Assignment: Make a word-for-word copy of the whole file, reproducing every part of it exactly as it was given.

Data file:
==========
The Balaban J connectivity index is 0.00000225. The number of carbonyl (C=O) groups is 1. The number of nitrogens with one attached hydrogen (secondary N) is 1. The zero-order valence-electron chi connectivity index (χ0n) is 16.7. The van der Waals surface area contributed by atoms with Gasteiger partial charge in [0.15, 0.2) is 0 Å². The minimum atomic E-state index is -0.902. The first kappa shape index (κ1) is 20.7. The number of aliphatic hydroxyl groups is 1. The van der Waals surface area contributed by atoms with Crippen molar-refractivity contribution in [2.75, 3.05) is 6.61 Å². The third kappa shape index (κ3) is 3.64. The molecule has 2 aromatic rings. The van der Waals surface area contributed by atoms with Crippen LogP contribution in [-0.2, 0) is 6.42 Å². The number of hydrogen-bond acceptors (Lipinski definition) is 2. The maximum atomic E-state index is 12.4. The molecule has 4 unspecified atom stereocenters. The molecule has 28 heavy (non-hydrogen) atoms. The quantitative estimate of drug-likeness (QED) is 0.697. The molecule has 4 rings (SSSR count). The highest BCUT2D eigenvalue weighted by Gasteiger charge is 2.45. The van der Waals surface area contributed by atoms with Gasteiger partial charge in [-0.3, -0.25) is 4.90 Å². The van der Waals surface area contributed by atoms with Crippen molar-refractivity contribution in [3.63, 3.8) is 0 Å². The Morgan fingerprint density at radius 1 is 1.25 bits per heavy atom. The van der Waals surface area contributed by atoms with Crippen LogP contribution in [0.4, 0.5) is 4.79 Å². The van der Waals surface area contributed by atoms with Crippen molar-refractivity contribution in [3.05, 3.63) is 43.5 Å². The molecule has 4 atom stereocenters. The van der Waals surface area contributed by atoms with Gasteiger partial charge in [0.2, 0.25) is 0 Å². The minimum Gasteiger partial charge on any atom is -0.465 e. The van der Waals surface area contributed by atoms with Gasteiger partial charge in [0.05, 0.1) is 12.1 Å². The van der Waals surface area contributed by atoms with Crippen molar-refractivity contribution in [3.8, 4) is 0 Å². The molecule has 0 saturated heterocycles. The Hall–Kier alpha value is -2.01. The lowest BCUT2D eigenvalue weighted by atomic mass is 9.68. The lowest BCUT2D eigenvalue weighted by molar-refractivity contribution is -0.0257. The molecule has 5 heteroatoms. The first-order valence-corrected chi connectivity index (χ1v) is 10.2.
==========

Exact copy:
The Balaban J connectivity index is 0.00000225. The number of carbonyl (C=O) groups is 1. The number of nitrogens with one attached hydrogen (secondary N) is 1. The zero-order valence-electron chi connectivity index (χ0n) is 16.7. The van der Waals surface area contributed by atoms with Gasteiger partial charge in [0.15, 0.2) is 0 Å². The minimum atomic E-state index is -0.902. The first kappa shape index (κ1) is 20.7. The number of aliphatic hydroxyl groups is 1. The van der Waals surface area contributed by atoms with Crippen molar-refractivity contribution in [2.75, 3.05) is 6.61 Å². The third kappa shape index (κ3) is 3.64. The molecule has 2 aromatic rings. The van der Waals surface area contributed by atoms with Crippen LogP contribution in [-0.2, 0) is 6.42 Å². The number of hydrogen-bond acceptors (Lipinski definition) is 2. The maximum atomic E-state index is 12.4. The molecule has 4 unspecified atom stereocenters. The molecule has 28 heavy (non-hydrogen) atoms. The quantitative estimate of drug-likeness (QED) is 0.697. The molecule has 4 rings (SSSR count). The highest BCUT2D eigenvalue weighted by Gasteiger charge is 2.45. The van der Waals surface area contributed by atoms with Gasteiger partial charge in [-0.3, -0.25) is 4.90 Å². The van der Waals surface area contributed by atoms with Crippen molar-refractivity contribution in [3.63, 3.8) is 0 Å². The Morgan fingerprint density at radius 1 is 1.25 bits per heavy atom. The van der Waals surface area contributed by atoms with Crippen LogP contribution in [0.4, 0.5) is 4.79 Å². The van der Waals surface area contributed by atoms with Crippen molar-refractivity contribution in [3.05, 3.63) is 43.5 Å². The molecule has 4 atom stereocenters. The van der Waals surface area contributed by atoms with Gasteiger partial charge in [0.2, 0.25) is 0 Å². The minimum Gasteiger partial charge on any atom is -0.465 e. The van der Waals surface area contributed by atoms with Gasteiger partial charge in [0.05, 0.1) is 12.1 Å². The van der Waals surface area contributed by atoms with Crippen molar-refractivity contribution in [3.8, 4) is 0 Å². The molecule has 0 saturated heterocycles. The Hall–Kier alpha value is -2.01. The lowest BCUT2D eigenvalue weighted by atomic mass is 9.68. The lowest BCUT2D eigenvalue weighted by molar-refractivity contribution is -0.0257. The molecule has 5 heteroatoms. The first-order valence-corrected chi connectivity index (χ1v) is 10.2.